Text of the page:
The downside is those same players won’t fit nearly as well with LeBron when he is in. Defenses will not respect Wade (31 percent from 3 on 2.4 attempts per game last season), Green (27.5 percent on 2.8 attempts), and Rose (21.7 percent on 0.9 attempts) from the perimeter. LeBron will have an easier time spacing the floor for those guys than they will for him. He has shown he can be a good shooter, though his 3-point percentages have fluctuated wildly. He shot over 37.5 percent in his final two seasons in Miami, a number which dropped all the way to 30.9 percent in his second season after returning to Cleveland. Imagine how difficult LeBron would be to guard if defenses had to close out hard on him. Becoming a better shooter would be the easiest way for him to compensate for declining athleticism as he moves deeper into his 30s.
Playing so many non-shooters on the perimeter almost forced Kevin Love to the 5. Tristan Thompson, the starting center since LeBron returned to Cleveland, can’t score outside of 5 feet. Start him with Rose or Wade, and LeBron would have no driving lanes to work with, while Love would have no room to post up. Love should be much better on offense this season. Playing him at the 5 forces bigger and slower defenders on him, and it’s much easier to take centers off the dribble than the hybrid wings who play at power forward these days. When Love goes in the paint, he will have a lot more room to operate, since Thompson’s man could essentially sit in his lap. Combine a new position with a greater role in the offense, and Minnesota Kevin Love could make a return.
Love needs to rack up stats because moving him to the 5 creates as many problems on defense as it solves on offense. Love is one of the only big men in the NBA who protects the rim less than Thompson does. Rose, Wade, and Green all struggle defensively, and there will be no one behind them at the rim to clean up their mistakes. The Cavs had the 22nd-rated defense in the league last season, and they could be even worse if they aren’t careful. They need LeBron to pick up the slack. Moving Love to the 5 creates more minutes for LeBron at the 4, giving him more defensive responsibility, as well as more responsibility on the boards.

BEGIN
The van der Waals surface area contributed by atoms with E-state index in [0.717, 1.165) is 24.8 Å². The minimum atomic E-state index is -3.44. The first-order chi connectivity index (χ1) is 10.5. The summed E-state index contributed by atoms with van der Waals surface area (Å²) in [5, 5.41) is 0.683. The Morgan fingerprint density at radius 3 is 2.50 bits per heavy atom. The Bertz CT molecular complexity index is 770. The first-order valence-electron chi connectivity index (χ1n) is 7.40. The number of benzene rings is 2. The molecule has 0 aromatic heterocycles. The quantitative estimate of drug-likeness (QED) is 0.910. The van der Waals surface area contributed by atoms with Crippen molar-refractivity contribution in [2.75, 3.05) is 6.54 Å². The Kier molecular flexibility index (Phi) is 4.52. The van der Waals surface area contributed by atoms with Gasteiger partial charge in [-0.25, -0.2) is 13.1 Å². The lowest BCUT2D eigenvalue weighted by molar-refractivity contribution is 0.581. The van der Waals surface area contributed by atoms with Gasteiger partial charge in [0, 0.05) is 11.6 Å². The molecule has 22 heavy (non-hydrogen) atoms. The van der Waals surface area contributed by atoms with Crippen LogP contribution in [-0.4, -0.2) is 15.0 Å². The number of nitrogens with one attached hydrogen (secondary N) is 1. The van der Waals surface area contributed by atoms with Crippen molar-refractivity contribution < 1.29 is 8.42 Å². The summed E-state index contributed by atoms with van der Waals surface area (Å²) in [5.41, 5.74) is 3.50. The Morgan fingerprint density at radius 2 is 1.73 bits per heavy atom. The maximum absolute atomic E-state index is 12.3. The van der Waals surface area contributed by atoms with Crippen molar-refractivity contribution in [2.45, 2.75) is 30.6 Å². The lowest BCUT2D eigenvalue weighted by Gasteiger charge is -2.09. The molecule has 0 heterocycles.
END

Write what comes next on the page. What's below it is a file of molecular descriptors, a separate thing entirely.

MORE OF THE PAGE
LeBron used to be an elite defensive player, but those days have long since passed. A guy headed into his 15th season in the league can’t go all out on both ends of the floor for 82 games, especially not if he’s expected to be the primary option on offense. Cleveland needed him to hold the ball and conserve energy on defense last season. The team needs him to do the exact opposite this season. The good news is nothing matters for the Cavs until then, so LeBron can go on cruise control in the regular season. When the games count in May and June, though, Cleveland will need his defense just as much as, if not more than, his offense.
LeBron’s greatness stems partly from his versatility. He is as complete a basketball player as we have ever seen. However, just because he can do everything doesn’t mean he wants to. Scoring and passing are a lot more fun than spotting up, cutting off the ball, and sacrificing your body on defense. The Cavs have a lot of mouths to feed on offense. LeBron is the only one of those players who can scale back his number of field goal attempts and still help the team. Cleveland needs him to be a supercharged version of Draymond Green, not Kevin Durant. They need to play an uglier style of basketball to win without Kyrie, and that includes a grittier reboot of their best player. LeBron James has to do just as many things as ever in Cleveland; it’s just not going to be as glamorous this time around.